Case Study: Managing for wildlife in Caithness
Author: Katy Malone
Farm: Todholes Farm, Caithness
Todholes Farm is a 170ha lowland livestock farm in Caithness, where Ian Campbell raises prize winning beef cattle and sheep.
Ian Campbell took over the 170ha holding around 1990. Previously his father had managed the farm, having moved to Caithness in 1951. Since then, Ian has built up a herd of prize winning livestock, and won many rosettes for his Beef Shorthorn cattle as well as Lleyn and Texel sheep at a county level and further afield.
Caithness holds nationally important populations of breeding waders such as lapwings, curlews, redshanks and snipe as well as twite, which have suffered from long-term declines in their breeding numbers across the UK. It is also a stronghold for the biodiversity action plan (BAP) priority species great yellow bumblebee which was previously widespread in the UK but is now one of our rarest native bumblebees. Populations of all these species have been maintained in Caithness thanks to high nature value farming systems. Todholes Farm is a typical example of these systems, which has been further enhanced through the tailoring of management for the benefit of key species.
The majority of the farm is grazed, with smaller areas of arable for livestock feed: spring barley for cattle feed, fodder rape for fattening lambs, and fodder turnips for wintering sheep.
Much of the farm is directly adjacent to the River Thurso, a Special Area of Conservation for Atlantic Salmon and a Site of Special Scientific Interest for a number of nationally rare or scarce plants.
Management advice was provided by the RSPB Scotland, specifically in relation to breeding waders and seed eating birds. Scottish Natural Heritage advised on management relating to designated sections of the site, and the Bumblebee Conservation Trust advised on the provision of pollen and nectar sources.
Of the options available for the non-designated parts of the farm, Ian opted for:
- Open Grazed Grassland for Wildlife (29ha)
- Management of Habitat mosaics (16ha)
- Management of Species Rich Grassland (4.5ha)
Open Grazed Grassland for Wildlife
Stock are excluded for six consecutive weeks between 15th March and 15th June, to restrict trampling of nests of waders such as lapwing and curlew. This could have had a high impact on the farm business, particularly in late spring, so the timing of the exclusions are calculated to allow two areas to be shut off while a third is opened up. This works well and has little detrimental impact on the economics of the business.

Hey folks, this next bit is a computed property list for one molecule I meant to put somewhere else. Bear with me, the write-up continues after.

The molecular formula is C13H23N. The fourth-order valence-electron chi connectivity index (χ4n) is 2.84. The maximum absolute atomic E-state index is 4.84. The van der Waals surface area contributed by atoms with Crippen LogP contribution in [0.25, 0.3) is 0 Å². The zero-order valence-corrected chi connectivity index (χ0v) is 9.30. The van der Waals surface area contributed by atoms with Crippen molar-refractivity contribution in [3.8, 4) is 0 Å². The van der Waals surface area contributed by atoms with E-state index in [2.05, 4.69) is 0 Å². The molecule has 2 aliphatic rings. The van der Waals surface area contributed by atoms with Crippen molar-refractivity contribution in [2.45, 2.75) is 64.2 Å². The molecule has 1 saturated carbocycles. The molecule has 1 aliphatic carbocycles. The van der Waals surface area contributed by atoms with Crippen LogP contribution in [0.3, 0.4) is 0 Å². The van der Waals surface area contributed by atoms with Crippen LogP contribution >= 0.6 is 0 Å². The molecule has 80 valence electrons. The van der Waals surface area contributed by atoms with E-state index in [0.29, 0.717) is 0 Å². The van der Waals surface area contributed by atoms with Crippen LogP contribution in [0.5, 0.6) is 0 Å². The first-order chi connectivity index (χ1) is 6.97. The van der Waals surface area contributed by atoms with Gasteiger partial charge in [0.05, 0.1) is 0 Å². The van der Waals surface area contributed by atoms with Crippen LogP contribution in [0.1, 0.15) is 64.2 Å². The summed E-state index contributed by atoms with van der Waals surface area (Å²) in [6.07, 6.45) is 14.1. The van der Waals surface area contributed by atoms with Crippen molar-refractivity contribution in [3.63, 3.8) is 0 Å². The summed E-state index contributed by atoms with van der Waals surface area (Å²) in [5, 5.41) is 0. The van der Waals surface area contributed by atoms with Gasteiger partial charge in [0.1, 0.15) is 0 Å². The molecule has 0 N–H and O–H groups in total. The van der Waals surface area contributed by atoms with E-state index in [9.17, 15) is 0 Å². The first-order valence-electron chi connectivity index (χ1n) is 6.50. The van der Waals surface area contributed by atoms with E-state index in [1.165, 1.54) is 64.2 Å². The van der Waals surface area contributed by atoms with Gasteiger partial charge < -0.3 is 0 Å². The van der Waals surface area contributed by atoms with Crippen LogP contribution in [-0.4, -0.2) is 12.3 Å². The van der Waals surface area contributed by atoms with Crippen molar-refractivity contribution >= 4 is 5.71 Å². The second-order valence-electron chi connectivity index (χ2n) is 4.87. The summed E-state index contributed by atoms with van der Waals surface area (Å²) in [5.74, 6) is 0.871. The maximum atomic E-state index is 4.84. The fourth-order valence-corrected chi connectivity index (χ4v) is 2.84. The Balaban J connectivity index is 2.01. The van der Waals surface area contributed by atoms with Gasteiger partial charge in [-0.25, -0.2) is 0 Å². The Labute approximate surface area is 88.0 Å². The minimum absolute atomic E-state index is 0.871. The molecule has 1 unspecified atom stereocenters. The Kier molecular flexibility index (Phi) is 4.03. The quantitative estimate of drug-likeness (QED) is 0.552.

Management of Habitat Mosaics
This is an area of bog and heath with scattered rush and gorse bushes. Grazing is kept low between May to August to avoid trampling of wader nests and at the same time to avoid the vegetation becoming too rank.
Species Rich Grassland
Three areas of species rich grassland are managed on the farm. Wildflowers were relatively abundant right into early September, providing a much-needed late nectar source to bumblebees. In particular, the nationally rare great yellow bumblebee has been found on Todholes, and lapwings and curlews nest on the other areas of species rich grasslands.
There are some small areas of wetland within the habitat mosaics field, which were of concern to Ian in case they presented a problem with liver fluke. These areas were fenced off to address this. However, to prevent them from becoming rank, the wetlands still need to be grazed and cattle have access to them through the autumn/winter months. The cattle are dosed for fluke three times annually and Ian has not noticed any detrimental effect of fluke on his livestock as a result of grazing in these wetland areas.
It is still early days for the created species rich area and other taller more nutrient-loving species such as thistle currently dominate the field. Species that we hope will flourish here include vetches (e.g. tufted vetch and meadow vetchling), bird’s-foot trefoil and flag iris. Livestock are excluded between April and August but by the time the field is opened up again, the level of grazing is not sufficient to control the ‘weeds’. The grazing plan will be adjusted over time e.g. to increase grazing or allow for cutting so that a greater variety of plants can flourish. Some scarification and reseeding may also take place.
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